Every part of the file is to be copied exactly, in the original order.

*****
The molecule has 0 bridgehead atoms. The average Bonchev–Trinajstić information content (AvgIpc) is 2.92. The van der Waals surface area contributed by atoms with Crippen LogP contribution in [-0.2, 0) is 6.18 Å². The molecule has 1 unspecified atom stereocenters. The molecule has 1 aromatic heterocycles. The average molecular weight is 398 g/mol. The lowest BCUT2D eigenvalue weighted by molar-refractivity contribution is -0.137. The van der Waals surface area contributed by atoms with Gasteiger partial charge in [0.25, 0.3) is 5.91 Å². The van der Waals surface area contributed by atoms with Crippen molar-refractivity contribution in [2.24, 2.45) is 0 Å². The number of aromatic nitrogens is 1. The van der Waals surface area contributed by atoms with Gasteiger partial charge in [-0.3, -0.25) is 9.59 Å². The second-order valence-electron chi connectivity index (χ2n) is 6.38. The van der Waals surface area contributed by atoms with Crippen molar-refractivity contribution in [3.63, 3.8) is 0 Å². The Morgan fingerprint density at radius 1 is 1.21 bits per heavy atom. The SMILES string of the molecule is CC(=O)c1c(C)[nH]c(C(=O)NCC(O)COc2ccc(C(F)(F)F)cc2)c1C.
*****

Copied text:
The molecule has 0 bridgehead atoms. The average Bonchev–Trinajstić information content (AvgIpc) is 2.92. The van der Waals surface area contributed by atoms with Crippen LogP contribution in [-0.2, 0) is 6.18 Å². The molecule has 1 unspecified atom stereocenters. The molecule has 1 aromatic heterocycles. The average molecular weight is 398 g/mol. The lowest BCUT2D eigenvalue weighted by molar-refractivity contribution is -0.137. The van der Waals surface area contributed by atoms with Gasteiger partial charge in [0.25, 0.3) is 5.91 Å². The van der Waals surface area contributed by atoms with Crippen molar-refractivity contribution in [2.24, 2.45) is 0 Å². The number of aromatic nitrogens is 1. The van der Waals surface area contributed by atoms with Gasteiger partial charge in [-0.3, -0.25) is 9.59 Å². The second-order valence-electron chi connectivity index (χ2n) is 6.38. The van der Waals surface area contributed by atoms with Crippen molar-refractivity contribution in [3.63, 3.8) is 0 Å². The Morgan fingerprint density at radius 1 is 1.21 bits per heavy atom. The SMILES string of the molecule is CC(=O)c1c(C)[nH]c(C(=O)NCC(O)COc2ccc(C(F)(F)F)cc2)c1C.